to ask for an intervie" 3his intervie" had #een done through )kype R
ena#ling cheaper call from computers to landlines or to mo#ilesA and had
#een recorded in order to have the opportunity to listen this record several
times and try to lo"er the amount of information missed in relation "ith an
intervie" reali+ed "ithout recording 3his intervie" lasted approFimately 2<
minutes ,o"ever' it has to #e stressed that this intervie" "as sometimes
diJcult to make #ecause the Euality of the connection "as not very good
3hus' it "as necessary to call a second time to Inish this intervie" #ecause
the Irst time' the interlocutor could not hear correctly the Euestions and in
the opposite side his ans"ers and in addition he found the Euestions too
theoretical )o' the Euestions had to #e rephrased It has to #e emphasi+ed
that if it "as possi#le to make this intervie" again it "ould #e #etter to call
him from a landline or a mo#ile phone to have #etter connection 0or
additional information' another intervie" had #een made R a#out 1> minutes
through mo#ile phoneA "ith M Marcel Bottom "ho is "orking at %omen'
"hich deals "ith the creation of #rands names and companies/ names ,e
has #een intervie"ed as "ell #ecause he has lot of kno"ledge a#out #rand in
general and a#out #rand/s strategies
III.C. )a.idi9 and re.ia<i.i9
3he information o#tained' have to #e valid and relia#le Indeed' in this paper'
there are t"o intervie"s "hich have #een then analysed 3he interpretation
"ill depend upon our #ackgrounds and one/s kno"s that each one has a
di-erent one 0or a measure' ?a.idi9 means that "hat "e "ant to measure
is really measured' neither more nor less &recisely the Euestion "e have to
ask ourselves is ?are "e measuring "hat "e think "e are measuringZB
according to 6innear and 3aylor (1==D' p331) It is crucial not to move further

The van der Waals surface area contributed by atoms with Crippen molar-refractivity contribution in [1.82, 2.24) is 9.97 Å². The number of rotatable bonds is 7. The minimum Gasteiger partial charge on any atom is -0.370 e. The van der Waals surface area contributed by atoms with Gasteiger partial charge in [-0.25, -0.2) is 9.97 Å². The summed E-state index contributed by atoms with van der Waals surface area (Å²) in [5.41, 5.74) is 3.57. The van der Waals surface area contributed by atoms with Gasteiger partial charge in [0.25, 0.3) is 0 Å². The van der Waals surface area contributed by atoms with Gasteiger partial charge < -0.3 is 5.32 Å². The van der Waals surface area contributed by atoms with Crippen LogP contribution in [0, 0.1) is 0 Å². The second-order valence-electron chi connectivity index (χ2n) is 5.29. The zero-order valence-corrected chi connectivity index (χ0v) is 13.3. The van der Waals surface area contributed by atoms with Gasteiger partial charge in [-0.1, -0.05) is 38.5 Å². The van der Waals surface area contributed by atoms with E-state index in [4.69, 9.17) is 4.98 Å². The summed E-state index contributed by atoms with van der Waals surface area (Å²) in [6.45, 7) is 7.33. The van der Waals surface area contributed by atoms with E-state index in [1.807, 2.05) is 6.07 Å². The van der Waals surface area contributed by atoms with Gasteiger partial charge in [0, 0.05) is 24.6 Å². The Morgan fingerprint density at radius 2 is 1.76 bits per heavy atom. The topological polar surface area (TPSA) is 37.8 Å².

a"ay from the topic of this dissertation "hich is #rand eFtension 3hietart'
1aymondAAlain (2<<H) consider that re.ia<i.i9 means that the ?measuring
instrument must allo" di-erent o#servers to measure the same su#ject "ith
the same instrument and arrive at the same results' or permit an o#server to
use the same instrument to arrive at similar measures of the same su#ject at
di-erent timeB 3hus' it "ill #e important to #e careful "hen getting the
ans"ers and especially "hen analy+ing them and the fact that one of the
intervie"s has #een recorded "ill ena#le to lose less information a#out the
respondent/s ans"ers 0inally' in order to deal "ith the topic of this paper
D2
more deductive than inductive approach has #een used #ecause it "as
possi#le to Ind Euite a lot of literature a#out #rand eFtension 3hus' these
previous researches "ere a guide for a great part of this paper "ork
I). E/2irica. daa
I).;. Iner?ieA o! Marce. BOTTON" CEO o! No/en France" %J4%+4;%
%omen is one of the "orld leaders companies in naming It is situated in
many countries
5ermany' 0rance' *hina etcA and the companyLs mission is to look #oth for
names for a ne" company and #rand for a ne" product %omen has created
"ellAkno"n names such as ;ivendi' -iracle (a (anc`me "oman perfume)'
&lio (1enault/s #rand cars) etc
Marcel Botton "ho is the *.9 of %omen 0rance agreed to give us an
intervie" And' the ans"ers o#tained "ill #e analysed in this paper ,e had to
ans"er to the follo"ing Euestions:
;. Brand e>ension is considered as /ore ad?ana=eo3s 8an neA
<rand creaion.
08a do 9o3 8inE a<o3 8is sae/en:
According to M Bottom' it is true and the main point is that #rand eFtension
is o#viously cheaper than #rand creation Indeed' he said that #rand creation
?is very eFpensive "hereas "ith an eFtension the company can use the
image of one eFisting #randB and as a conseEuence make some economics
on advertising' marketing etc In our theoretical part' $avid 3aylor su#scri#ed
to this point of vie" "hen he said that companies considered #rand
eFtension as ?a cheaper and less risky "ay of launching innovation than
creating ne" #randsB 0urther' 3aylor adds that #ecause of the ?associations
"hich have already #een esta#lishB "ith the strong #rand' ?the main task is
communicating the speciIc #eneIts of the ne" innovationB 9n the contrary'
?a ne" #rand starts from scratch: it has to spend heavily just to get itself
kno"nB 3aylor $avid (2<<8' p1) M Bottom underlined that the second
advantage of #rand eFtension "as the fact that it "as ?easier to negotiate
"ith retailers to put in their shops departments a #rand "hich already eFists
compared to a ne" #randB Indeed' the retailers already kno" if a #rand
sales Igure are good and in this case they don/t "orry a#out adding a ne"
product of this #rand if they think it "ill make people "illing to #uy this
product #ecause it is not a ne" unkno"n #rand 3his statement seems to #e
Euite logical Indeed' no"adays' the competition is very tough and in shops
departments' there are so many #rands that the retailers have to use the
more eJciently as possi#le the space availa#le It means that even if a
retailer "ould like to give a chance to some ne" #rands to sho" to "hat
D3
eFtend they can attract customers' he "ill nevertheless give the priority to